Eating Authors: Arianne ‘Tex’ Thompson

1 Comment » Written on October 6th, 2014 by
Categories: News
Arianne 'Tex' Thompson

For many writers living within a reasonable traveling distance of New York city, today is an especially exciting Monday, as it marks the evening of the annual SFWA Authors and Editors Reception. I’ll be boarding a train to Manhattan, heading in early to visit with my agent before braving the throng at the party, and maybe I’ll see you there too.

Meanwhile though, it’s business as usual here at the EATING AUTHORS blog feature and our guest this week is Arianne ‘Tex’ Thompson. I first met Tex when a small group of up and coming writers banded together to create the authors’ consortium known now known as Novelocity (and if you’re not following our various Vectors, I encourage you to click this link and do so — after you’ve finished reading today’s blog).

Her first novel, One Night in Sixes, is just the first book in her Children of the Drought series. Book two, Medicine for the Dead, comes out next March (but you can avoid the rush and pre-order it now). And trust me, there will be a rush. Arianne Thompson is a force of nature trying (and failing!) to pass as a human being — just look at that smirk in her author photo — and once you’ve read her western-inspired fantasy (or maybe that should be fantasy-inspired western) you’ll never be the same again.

LMS: Welcome, Tex. So, what’s the story on your most memorable meal?

AT: Can’t lie, Lawrence – when you invited me to submit my most memorable meal, my thought process went like this: “What a cool blog idea! But what would I write about? I’m no foodie, and I barely remember what I had for breakfast, so what would I… oh. Oh, right. THAT.”

One Night in Sixes

See, my family does Christmas a little differently. Traveling during the holidays is a hassle, gift-shopping sucks, and you can’t go do much because everything’s closed. So instead of buying presents, we save up our money and meet in a different city every year, usually in October, to hang out and see the sights. (This is exactly as rad as it sounds, by the way – highly recommended.)

Anyway, a couple years back, the Thompson Tour convened in New Mexico. And it was as relentlessly grand a time as anyone could want. We walked through the streets of old Santa Fe, visited the Acoma and Taos pueblos, hit up the Manhattan Project museum at the Los Alamos National Laboratory, and so much more. One night, we stopped at a really nice Mexican restaurant for dinner.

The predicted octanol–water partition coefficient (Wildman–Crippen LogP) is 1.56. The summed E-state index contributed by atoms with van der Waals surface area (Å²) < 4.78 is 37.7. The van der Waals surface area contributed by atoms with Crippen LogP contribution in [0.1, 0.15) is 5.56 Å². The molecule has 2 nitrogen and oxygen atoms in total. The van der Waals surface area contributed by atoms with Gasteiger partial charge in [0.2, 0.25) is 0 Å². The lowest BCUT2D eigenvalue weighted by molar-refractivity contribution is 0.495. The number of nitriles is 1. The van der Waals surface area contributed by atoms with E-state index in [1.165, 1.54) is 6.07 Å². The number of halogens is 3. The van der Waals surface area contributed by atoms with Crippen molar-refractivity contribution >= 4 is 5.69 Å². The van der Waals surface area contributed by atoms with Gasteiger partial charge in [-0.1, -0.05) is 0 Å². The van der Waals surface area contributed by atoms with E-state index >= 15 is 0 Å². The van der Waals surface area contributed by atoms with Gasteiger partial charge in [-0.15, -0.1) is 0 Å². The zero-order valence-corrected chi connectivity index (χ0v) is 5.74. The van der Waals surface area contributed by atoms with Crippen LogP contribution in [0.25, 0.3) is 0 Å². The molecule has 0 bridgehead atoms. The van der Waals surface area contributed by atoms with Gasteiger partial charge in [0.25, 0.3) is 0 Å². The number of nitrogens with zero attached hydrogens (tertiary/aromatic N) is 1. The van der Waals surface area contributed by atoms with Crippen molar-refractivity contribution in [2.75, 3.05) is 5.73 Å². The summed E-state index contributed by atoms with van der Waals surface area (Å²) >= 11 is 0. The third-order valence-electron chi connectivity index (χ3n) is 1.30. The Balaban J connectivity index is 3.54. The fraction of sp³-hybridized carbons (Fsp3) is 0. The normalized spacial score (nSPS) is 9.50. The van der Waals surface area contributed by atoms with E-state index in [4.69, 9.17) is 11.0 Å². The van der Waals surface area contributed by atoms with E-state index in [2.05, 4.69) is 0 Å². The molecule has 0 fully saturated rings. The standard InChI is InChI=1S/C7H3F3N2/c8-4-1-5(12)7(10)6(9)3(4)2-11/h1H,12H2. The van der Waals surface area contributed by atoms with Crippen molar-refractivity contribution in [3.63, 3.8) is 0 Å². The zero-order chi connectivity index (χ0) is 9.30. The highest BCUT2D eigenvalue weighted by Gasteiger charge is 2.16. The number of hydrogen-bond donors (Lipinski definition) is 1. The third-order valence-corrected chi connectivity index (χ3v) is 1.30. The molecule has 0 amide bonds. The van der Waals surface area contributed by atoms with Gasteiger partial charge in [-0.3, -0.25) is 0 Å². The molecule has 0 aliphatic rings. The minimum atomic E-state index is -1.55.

The thing is, though, it was late – really late. And we’d had a big lunch. And my stomach generally goes to bed long before I do. So I wasn’t that hungry at all.

Still, I didn’t want to be the awkward one with nothing but a glass of water, so I ordered the smallest thing I could find – a two-enchilada dinner.

hypnotic sushi

And oh my gravy – when it showed up, it was ruinous. A mountain of rice. A sea of beans. Enchiladas like cheese-smothered fetal dachshunds. I could no more get that inside me than unhinge my jaw and swallow the infant Zeus.

[[photo caption: historical reenactment, courtesy of the sushi place down the street. And before you go thinking ‘family-style’, this was served with a cup of miso soup, an individual salad, and that one fork. That one smug, insufferable fork.]]

At home, this would not have been a problem. But we were staying at a hotel, so I had no fridge to house leftovers… and everybody else had their own ludicrous food, so nobody would want any of mine… and it was a nice restaurant, considerably pricy, with my aunt picking up the bill… so this huge, expensive, elaborate meal that I’d ordered on her dime was about to go to waste.

I couldn’t help it. After days of non-stop socializing and relentless adventure, I was exhausted. My eyes filled on the spot.

My husband leaned across the table. “What’s wrong?” he whispered.

“It’s too much,” I confessed, and excused myself to the ladies’ room as discreetly as I could.

Medicine for the Dead

Suffice to say, discretion is not my specialty. My husband was a gentleman and a trooper, though, heroically consuming all of his dinner and most of mine. Between the two of us, we got it done – and I assured myself that nobody else had noticed my momentary mexi-meltdown.

Until we got out to the parking lot. “So why were you leaking?” my sister said.

Hubbles didn’t miss a beat. “MY WIFE,” he roared, “WAS CRYING. BECAUSE HER DINNER WAS TOO BIG!”

It was true. I knew it. He knew it. And in that moment, everyone within a two-block radius knew it.

And now, gentle reader, you know it too. In the years since, it’s become our homespun version of #firstworldproblems, trotted out every time I start to wibble over some surfeit of riches. Feeling guilty about all the book-launch love from friends and family? Dinner too big. Verklempt at the lovely inscription in your birthday card? Dinner too big. Misty-eyed because you had a great visit and can’t stand to go home? The bigness of your dinner is unquestionable.

Well, I tell you what, world: I will see your #firstworldproblems and raise you a #sorrynotsorry. More often than not, my dinner is too damn big to handle. May you be so lucky!

Thanks, Tex. My wife and I are planning a visit to New Mexico in a couple months, and I’m looking forward to the cuisine. Oh, and “cheese-smothered fetal dachshunds” is the name of my next band.

Next Monday: Another author and another meal!


One Response to “Eating Authors: Arianne ‘Tex’ Thompson”

As the husband in question, I can corroborate the story. The dish was the size of a truck wheel and just as filling. As well as the enchiladas there was a chile relleno, a paddy’s worth of rice, and enough (non-magic) beans that trading them for your gold coins might have actually been a decent deal. But just as Tex handles being overwhelmed by silently leaking, I prefer to yell things in parking lots.

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